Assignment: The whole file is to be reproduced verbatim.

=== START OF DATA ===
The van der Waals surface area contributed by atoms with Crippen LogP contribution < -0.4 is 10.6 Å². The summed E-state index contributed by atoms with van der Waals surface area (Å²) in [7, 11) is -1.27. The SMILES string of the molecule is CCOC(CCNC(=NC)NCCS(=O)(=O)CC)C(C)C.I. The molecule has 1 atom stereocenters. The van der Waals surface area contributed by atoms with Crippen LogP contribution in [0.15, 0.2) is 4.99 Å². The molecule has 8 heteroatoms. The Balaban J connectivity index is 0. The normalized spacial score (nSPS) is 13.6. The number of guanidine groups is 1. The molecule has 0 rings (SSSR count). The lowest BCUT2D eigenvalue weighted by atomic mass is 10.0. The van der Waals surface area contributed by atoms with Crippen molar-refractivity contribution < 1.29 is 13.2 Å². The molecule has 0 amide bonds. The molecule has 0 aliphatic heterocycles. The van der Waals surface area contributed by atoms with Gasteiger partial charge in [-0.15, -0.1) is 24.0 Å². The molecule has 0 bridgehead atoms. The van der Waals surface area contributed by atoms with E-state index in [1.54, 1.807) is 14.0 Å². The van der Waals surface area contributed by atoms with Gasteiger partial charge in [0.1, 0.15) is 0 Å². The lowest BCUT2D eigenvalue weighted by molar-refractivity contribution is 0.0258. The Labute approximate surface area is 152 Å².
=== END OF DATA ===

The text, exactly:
The van der Waals surface area contributed by atoms with Crippen LogP contribution < -0.4 is 10.6 Å². The summed E-state index contributed by atoms with van der Waals surface area (Å²) in [7, 11) is -1.27. The SMILES string of the molecule is CCOC(CCNC(=NC)NCCS(=O)(=O)CC)C(C)C.I. The molecule has 1 atom stereocenters. The van der Waals surface area contributed by atoms with Crippen LogP contribution in [0.15, 0.2) is 4.99 Å². The molecule has 8 heteroatoms. The Balaban J connectivity index is 0. The normalized spacial score (nSPS) is 13.6. The number of guanidine groups is 1. The molecule has 0 rings (SSSR count). The lowest BCUT2D eigenvalue weighted by atomic mass is 10.0. The van der Waals surface area contributed by atoms with Crippen molar-refractivity contribution < 1.29 is 13.2 Å². The molecule has 0 amide bonds. The molecule has 0 aliphatic heterocycles. The van der Waals surface area contributed by atoms with Gasteiger partial charge in [-0.15, -0.1) is 24.0 Å². The molecule has 0 bridgehead atoms. The van der Waals surface area contributed by atoms with E-state index in [1.54, 1.807) is 14.0 Å². The van der Waals surface area contributed by atoms with Gasteiger partial charge in [0.1, 0.15) is 0 Å². The lowest BCUT2D eigenvalue weighted by molar-refractivity contribution is 0.0258. The Labute approximate surface area is 152 Å².